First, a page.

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On writing… and writing, and writing January 16, 2013

Posted by thejinx in enduring chaos, writing.
Tags: , , , , , , ,

How long should a novel be?

One could ask a hundred different people and get a hundred different answers. Perhaps you would get answers by word count, or page count, or something even vaguer – longer than a novella. Some websites give their estimation of an ‘ideal’ novel length, some might simply give numbers to avoid going too long or too short. Some might cite Dickens or Tolstoy – or Martin or Sanderson, to use modern examples in my preferred genre – or they might lean more toward Stevenson or London – or Scalzi or Collins.

But the fact remains that all those authors were published. There is precedent for novels from 100 to 1,000 pages. Those vague answers, frustrating as they might be for someone who genuinely wants a guide for how long their novel should be, are more accurate.

Enduring Chaos, the novel I am currently editing, has always been a little on the lengthy side. Not, perhaps, for fantasy – I’ve read plenty of books I estimated to be over 200,000 words long, based on random page word counts – but in some way or another, each of the three drafts of this book have taken a bit longer to tell than my other novels. Admittedly, it has gotten shorter with each incarnation; the first, unfinished draft topped 150,000 words, the second was complete at 115,000, and the current sits at 109,000, although I’ll admit I’ve added 6,000 words already in this round of editing.

I don’t have much experience to say how long my novels tend to be, given that this is only the third book I have written to my satisfaction enough to publish it. While I’m not particularly interested in writing 600+ page epics, nor do I ever have quite enough story to fill out that much writing, I do like drawing a story out and taking its time getting where it’s going.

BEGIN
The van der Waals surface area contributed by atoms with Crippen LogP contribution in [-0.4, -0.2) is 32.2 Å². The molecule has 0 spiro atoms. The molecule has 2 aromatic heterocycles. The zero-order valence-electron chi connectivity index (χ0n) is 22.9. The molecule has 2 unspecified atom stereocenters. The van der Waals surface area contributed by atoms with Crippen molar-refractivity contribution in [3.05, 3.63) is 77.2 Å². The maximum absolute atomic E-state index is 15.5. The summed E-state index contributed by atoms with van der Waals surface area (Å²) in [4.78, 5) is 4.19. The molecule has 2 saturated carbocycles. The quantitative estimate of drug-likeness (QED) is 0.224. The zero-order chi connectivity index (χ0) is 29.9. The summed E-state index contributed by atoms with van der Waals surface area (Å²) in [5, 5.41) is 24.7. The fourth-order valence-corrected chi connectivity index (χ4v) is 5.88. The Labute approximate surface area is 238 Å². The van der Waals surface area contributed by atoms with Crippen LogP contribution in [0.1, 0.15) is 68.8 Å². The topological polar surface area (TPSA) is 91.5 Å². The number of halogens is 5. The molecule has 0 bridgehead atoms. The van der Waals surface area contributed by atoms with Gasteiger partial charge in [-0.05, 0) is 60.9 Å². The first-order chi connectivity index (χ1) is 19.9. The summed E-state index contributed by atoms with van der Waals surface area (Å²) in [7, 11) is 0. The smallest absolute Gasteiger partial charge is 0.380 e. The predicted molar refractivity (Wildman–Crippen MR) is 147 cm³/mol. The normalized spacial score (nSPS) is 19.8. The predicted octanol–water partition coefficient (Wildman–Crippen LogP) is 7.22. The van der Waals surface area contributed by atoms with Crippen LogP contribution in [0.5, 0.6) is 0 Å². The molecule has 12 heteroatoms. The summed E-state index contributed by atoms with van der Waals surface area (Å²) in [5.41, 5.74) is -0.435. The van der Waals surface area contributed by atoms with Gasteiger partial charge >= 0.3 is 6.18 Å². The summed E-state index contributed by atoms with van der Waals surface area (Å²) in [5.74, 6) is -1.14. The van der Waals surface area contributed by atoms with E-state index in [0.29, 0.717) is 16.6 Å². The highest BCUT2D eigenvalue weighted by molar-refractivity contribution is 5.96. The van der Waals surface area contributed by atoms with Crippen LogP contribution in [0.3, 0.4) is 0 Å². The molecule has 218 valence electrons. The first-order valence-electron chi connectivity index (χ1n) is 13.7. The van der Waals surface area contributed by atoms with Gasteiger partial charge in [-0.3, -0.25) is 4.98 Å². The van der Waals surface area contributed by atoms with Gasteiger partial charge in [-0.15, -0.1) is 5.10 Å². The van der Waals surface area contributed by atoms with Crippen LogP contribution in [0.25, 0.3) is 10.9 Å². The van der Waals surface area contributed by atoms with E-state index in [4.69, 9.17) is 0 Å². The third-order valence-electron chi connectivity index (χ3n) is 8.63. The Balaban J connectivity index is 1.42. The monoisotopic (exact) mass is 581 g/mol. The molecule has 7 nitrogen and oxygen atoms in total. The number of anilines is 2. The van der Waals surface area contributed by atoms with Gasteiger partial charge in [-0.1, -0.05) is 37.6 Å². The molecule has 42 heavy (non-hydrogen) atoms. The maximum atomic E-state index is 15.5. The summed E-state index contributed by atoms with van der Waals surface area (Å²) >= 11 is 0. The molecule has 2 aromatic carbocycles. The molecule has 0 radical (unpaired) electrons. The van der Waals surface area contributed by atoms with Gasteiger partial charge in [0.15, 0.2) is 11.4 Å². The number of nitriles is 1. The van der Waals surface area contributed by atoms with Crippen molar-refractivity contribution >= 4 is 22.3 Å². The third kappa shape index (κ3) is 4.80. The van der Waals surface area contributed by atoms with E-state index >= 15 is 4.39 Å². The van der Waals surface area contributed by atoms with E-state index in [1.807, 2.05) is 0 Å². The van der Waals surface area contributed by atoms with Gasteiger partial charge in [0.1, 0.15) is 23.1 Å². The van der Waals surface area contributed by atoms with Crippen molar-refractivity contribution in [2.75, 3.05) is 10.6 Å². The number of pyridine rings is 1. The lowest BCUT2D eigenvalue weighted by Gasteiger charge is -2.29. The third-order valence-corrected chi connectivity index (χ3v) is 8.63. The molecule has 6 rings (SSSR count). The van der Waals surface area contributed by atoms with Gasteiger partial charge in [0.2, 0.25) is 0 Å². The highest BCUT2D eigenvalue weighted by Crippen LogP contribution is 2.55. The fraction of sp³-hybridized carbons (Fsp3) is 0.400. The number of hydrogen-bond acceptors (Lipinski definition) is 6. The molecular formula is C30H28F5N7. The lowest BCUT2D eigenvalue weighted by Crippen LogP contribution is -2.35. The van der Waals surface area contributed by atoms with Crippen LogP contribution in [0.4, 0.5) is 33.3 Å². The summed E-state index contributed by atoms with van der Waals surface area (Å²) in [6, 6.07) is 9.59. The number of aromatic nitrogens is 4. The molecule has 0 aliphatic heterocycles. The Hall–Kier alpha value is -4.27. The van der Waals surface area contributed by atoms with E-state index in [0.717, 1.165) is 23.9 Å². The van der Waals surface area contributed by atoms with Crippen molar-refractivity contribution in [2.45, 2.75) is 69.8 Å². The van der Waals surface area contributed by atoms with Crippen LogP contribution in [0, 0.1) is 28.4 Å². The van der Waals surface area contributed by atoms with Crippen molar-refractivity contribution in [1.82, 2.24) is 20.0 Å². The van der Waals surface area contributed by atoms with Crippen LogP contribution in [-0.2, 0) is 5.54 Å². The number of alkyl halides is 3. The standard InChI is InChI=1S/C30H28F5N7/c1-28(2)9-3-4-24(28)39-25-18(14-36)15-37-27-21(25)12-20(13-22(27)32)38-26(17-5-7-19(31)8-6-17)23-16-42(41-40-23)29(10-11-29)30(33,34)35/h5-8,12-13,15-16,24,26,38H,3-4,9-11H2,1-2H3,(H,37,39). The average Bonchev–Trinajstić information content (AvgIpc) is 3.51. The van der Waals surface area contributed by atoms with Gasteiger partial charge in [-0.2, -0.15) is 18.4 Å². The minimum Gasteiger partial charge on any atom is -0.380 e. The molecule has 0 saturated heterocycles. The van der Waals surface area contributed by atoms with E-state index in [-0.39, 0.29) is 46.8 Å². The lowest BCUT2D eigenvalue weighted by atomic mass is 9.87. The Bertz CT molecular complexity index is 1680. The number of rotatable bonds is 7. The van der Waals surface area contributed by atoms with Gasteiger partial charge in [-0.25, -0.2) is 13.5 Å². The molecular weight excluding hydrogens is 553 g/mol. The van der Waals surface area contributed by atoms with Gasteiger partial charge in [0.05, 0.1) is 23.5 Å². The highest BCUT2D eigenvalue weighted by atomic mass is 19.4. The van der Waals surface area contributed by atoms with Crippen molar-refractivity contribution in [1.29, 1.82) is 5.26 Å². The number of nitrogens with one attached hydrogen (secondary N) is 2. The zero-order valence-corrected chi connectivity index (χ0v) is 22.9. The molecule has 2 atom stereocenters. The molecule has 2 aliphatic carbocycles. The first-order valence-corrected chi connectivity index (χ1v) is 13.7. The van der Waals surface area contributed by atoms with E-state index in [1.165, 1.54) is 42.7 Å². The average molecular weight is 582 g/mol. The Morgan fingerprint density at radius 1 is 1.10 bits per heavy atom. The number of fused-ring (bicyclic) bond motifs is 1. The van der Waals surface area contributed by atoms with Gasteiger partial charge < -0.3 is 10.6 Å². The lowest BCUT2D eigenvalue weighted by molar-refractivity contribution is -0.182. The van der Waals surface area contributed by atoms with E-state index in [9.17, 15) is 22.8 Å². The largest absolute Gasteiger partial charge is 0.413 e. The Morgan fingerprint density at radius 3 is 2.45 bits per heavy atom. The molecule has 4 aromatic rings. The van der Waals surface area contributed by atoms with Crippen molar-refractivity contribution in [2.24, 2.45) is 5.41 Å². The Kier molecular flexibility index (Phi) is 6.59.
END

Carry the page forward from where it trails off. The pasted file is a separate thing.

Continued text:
That is precisely what happened with my first published novel Aurius, which ended up being the second longest thing I’d written at 125,000 words. The book was about the main character Jake’s journey, and there was plenty of that to cover. My second novel, the scifi Halcyon, was notably shorter at a little under 80,000 words. It was a faster-paced story and got where it was going much quicker without quite so much character exploration along the way.

As for Enduring Chaos, it is a different beast altogether in that it is the first book of a trilogy. (However, each installment, of course, is a story on its own.) But it still has always taken a little longer to tell.

What made the first draft so long?

In short: meandering.

Truth be told, I created the main character and started writing the story on a whim without knowing where it was going. Several chapters passed before I even determined what the ultimate goal of the story was, and I spent much more time exploring the shared world in which I wrote it. Even when I did finally address the true conflict, it took the story a while to get where it was going, as the characters underwent various side quests along their way. Rather than a novel, it was more episodic, chapters like episodes – or occasionally scenes – of a TV show with a main story arc but more focused on the events that happened along the way.

The second draft of the novel was notably better planned, and although there was still a little meandering, it was a much more cohesive story. So why did this draft end up the length it did?

In short: filler.

I do like taking my time getting where I’m going with a story, at least with fantasy or any slower-paced novel. This was very much true for the second draft of this novel, which spent a bit of time either going into characters’ back stories or otherwise drew out the story to emphasize the length of the journey they undertake. I wrote in page-long descriptions of places or events that really had no relevance to the true story, partly because I wanted to draw the story out and partly because I was learning at the time how to let my characters dictate the story, rather than the other way around.

As for the current draft, it is better planned still, though that’s not why it ended up shorter. There is certainly a lot of story to fill out the current rendition of this novel, and with five separate points of view, there is certainly room for plenty of material. Brevity was the name of this draft. The reason why is another post entirely, but it is something I’ve abandoned in this round of edits, hence the addition of so much already. Although one particular plot point is going to be cut, I wouldn’t be surprised, with what I’ve been adding to the story so far, if it ends up longer than the previous draft in the end. I certainly don’t anticipate it surpassing the first draft, but it will end up a little on the longer side, at least generally speaking.

So how long should a novel be? Ultimately, a novel is as long as it needs to be for the story to be told.



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